What are the typical exercises that are involved in the novice obedience and rally trials? What exactly do the judges look for? Any information on these two sports would be greatly appreciated. :gsdhead:
I'm thinking I'm gonna go with Rally lol. It looks like so much fun.For Novice obedience the rules pretty much lay everything out. For rally, there are variations each time, but its basically the same stuff just in a different order. If you've never done an AKC trial, you might want to try Beginner Novice first, as that is a lot easier and you can really learn what the judges "look for" and how they generally score.
Rally is fun, and easy IMO. You can pretty much talk as much as you want to your dog and even if they stray away you can get them back and not disqualify. Obedience is much more strict, and there are exercises where if your dog doesn't do it, you will not qualify. We just had a lady at our club take her older male (9 years) and get him from RA to RE in about 2 months. That would be pretty difficult to do with obedience lol.
I'm still interested in obedience, but it seems like Rally would be a simpler and better starting point for us.Rally is fun, but when you look into an obedience ring you can really see the difference between the dogs. I'm doing rally for obedience practice and also to rack up some titles, but otherwise my allegiance is with the obedience ring lol. I've just seen too many dogs in the rally ring that aren't even close to obedient and yet they qualify.
Hopefully for you, doing rally will spark an interest in the obedience ring (like it was intended to do), but sadly for many people it spiraled into a different monster that the AKC just collects fees from. Many people would rather accomplish an RAE title than move on to novice obedience after getting an RE, and many people's dogs aren't capable of moving onto obedience after rally due to the huge difference in training style.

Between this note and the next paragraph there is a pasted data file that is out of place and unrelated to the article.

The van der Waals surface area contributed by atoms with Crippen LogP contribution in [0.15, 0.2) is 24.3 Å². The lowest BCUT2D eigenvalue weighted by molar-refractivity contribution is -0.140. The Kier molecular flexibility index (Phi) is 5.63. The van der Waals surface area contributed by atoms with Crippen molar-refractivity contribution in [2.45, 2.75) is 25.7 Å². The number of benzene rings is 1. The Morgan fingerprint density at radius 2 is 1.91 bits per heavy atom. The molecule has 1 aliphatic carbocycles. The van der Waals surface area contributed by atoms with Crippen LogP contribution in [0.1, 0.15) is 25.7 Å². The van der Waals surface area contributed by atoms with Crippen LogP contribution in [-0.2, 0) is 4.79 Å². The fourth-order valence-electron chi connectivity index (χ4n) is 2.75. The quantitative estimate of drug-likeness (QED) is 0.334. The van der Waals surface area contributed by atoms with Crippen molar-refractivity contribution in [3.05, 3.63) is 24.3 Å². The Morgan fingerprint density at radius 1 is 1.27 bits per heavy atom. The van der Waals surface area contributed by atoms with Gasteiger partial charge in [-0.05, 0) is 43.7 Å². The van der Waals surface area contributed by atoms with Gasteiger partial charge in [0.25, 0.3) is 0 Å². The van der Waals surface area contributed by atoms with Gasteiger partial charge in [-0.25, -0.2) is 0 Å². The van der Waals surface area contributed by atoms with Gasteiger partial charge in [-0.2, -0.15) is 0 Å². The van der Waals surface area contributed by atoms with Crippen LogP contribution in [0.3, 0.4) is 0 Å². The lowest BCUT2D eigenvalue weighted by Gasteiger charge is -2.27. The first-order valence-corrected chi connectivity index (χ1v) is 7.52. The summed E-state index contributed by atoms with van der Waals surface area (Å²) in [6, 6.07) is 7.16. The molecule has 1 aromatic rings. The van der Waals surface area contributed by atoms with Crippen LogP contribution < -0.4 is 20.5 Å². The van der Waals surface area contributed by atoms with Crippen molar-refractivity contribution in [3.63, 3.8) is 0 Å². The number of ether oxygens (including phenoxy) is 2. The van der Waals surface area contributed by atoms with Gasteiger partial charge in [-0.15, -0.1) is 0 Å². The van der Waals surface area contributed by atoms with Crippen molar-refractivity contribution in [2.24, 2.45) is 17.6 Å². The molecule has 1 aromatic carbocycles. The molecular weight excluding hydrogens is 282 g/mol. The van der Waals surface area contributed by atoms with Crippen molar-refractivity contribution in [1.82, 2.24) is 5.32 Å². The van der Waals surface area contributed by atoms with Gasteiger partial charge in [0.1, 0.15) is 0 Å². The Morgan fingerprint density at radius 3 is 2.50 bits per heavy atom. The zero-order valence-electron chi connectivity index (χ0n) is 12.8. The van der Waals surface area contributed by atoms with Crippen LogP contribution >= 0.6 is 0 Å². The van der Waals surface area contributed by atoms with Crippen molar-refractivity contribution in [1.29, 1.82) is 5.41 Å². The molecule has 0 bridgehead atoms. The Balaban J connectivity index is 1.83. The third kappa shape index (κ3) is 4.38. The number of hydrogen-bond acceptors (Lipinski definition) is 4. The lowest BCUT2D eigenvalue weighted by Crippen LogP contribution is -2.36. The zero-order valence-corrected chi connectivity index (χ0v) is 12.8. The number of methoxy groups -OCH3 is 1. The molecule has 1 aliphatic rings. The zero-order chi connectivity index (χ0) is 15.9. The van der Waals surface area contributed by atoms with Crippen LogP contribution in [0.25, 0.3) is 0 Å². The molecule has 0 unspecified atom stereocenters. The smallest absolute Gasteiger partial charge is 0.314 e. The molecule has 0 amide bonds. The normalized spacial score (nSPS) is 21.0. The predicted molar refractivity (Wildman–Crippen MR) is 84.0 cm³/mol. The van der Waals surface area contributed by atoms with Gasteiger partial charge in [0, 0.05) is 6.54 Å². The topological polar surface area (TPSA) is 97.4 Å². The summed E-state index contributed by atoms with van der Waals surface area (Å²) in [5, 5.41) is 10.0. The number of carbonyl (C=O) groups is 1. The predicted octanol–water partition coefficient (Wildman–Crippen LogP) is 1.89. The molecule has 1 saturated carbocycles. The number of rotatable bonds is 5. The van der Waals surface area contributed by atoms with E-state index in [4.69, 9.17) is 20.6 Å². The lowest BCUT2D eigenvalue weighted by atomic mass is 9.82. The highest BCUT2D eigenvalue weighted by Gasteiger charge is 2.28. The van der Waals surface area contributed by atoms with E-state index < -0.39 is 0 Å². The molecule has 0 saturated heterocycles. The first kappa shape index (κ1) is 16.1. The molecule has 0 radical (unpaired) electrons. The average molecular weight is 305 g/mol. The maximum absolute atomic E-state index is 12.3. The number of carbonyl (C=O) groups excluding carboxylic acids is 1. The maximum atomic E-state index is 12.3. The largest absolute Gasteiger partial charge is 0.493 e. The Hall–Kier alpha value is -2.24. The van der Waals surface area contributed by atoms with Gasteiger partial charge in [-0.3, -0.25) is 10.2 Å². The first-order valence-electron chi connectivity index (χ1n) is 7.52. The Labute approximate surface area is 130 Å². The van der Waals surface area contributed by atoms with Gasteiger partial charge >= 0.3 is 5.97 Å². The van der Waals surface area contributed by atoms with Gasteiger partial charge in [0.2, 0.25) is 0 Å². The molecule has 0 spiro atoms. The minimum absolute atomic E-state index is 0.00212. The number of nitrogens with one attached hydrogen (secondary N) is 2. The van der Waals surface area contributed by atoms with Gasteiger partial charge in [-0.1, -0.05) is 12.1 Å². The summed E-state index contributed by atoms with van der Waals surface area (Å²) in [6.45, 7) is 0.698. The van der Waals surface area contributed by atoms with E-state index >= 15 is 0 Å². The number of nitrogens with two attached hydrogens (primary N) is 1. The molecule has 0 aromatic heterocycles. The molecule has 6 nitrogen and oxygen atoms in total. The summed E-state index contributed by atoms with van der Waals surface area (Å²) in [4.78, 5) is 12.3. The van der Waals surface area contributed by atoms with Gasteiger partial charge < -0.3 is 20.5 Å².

I love trialing, but I think because I did obedience first, rally (and some of the crazies that do it) are funny to me. I love dog show politics, I now completely understand where "Best of Show" was coming from.
Definitely is! It's a way to get into the trialing world and succeed quickly. Just wanted to say that too many people don't leave the rally ring after getting into it. Dogs do tend to get bad habits that are sometimes tougher to break afterwards but its all possible. I'd just train for both as if you're going to do obedience, a good obedience dog will be a star in the rally ring, where as a good rally dog probably wouldn't even qualify in obedience.I'm still interested in obedience, but it seems like Rally would be a simpler and better starting point for us.
I really enjoy rally for this reason. We are having fun and it's helped us alot and the coaching becomes less over time.I'm doing Rally with my 15 month old girl and we're having a blast! It's really translated into very useful behaviors in everyday life and has bettered our partnership. It's not too hard either and I like that I can talk to my dog as needed to keep her focus. The hardest part for us is when they put a slow forward facing towards the out-gate... Piper does NOT want to walk slowly going that direction! One of the tough things is keeping the pace fast enough to keep her interest but not too fast that we blow past the signs.